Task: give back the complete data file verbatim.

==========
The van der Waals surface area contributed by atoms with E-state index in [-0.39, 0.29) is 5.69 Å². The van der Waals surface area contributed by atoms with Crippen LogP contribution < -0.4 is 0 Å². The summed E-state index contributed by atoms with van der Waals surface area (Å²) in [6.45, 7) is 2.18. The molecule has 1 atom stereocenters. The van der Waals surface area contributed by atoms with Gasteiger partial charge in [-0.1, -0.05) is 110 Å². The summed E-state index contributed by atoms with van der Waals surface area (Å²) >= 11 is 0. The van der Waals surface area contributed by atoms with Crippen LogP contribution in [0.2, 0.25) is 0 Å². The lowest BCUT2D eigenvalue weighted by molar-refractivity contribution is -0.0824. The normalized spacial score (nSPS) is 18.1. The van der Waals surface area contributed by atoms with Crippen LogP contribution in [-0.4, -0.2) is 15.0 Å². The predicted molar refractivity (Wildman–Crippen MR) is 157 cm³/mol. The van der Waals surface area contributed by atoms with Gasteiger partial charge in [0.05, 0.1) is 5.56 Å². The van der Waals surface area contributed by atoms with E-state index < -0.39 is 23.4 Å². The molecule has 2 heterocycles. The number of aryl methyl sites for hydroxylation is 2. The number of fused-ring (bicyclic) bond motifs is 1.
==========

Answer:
The van der Waals surface area contributed by atoms with E-state index in [-0.39, 0.29) is 5.69 Å². The van der Waals surface area contributed by atoms with Crippen LogP contribution < -0.4 is 0 Å². The summed E-state index contributed by atoms with van der Waals surface area (Å²) in [6.45, 7) is 2.18. The molecule has 1 atom stereocenters. The van der Waals surface area contributed by atoms with Gasteiger partial charge in [-0.1, -0.05) is 110 Å². The summed E-state index contributed by atoms with van der Waals surface area (Å²) >= 11 is 0. The van der Waals surface area contributed by atoms with Crippen LogP contribution in [0.2, 0.25) is 0 Å². The lowest BCUT2D eigenvalue weighted by molar-refractivity contribution is -0.0824. The normalized spacial score (nSPS) is 18.1. The van der Waals surface area contributed by atoms with Crippen LogP contribution in [-0.4, -0.2) is 15.0 Å². The predicted molar refractivity (Wildman–Crippen MR) is 157 cm³/mol. The van der Waals surface area contributed by atoms with Gasteiger partial charge in [0.05, 0.1) is 5.56 Å². The van der Waals surface area contributed by atoms with E-state index < -0.39 is 23.4 Å². The molecule has 2 heterocycles. The number of aryl methyl sites for hydroxylation is 2. The number of fused-ring (bicyclic) bond motifs is 1.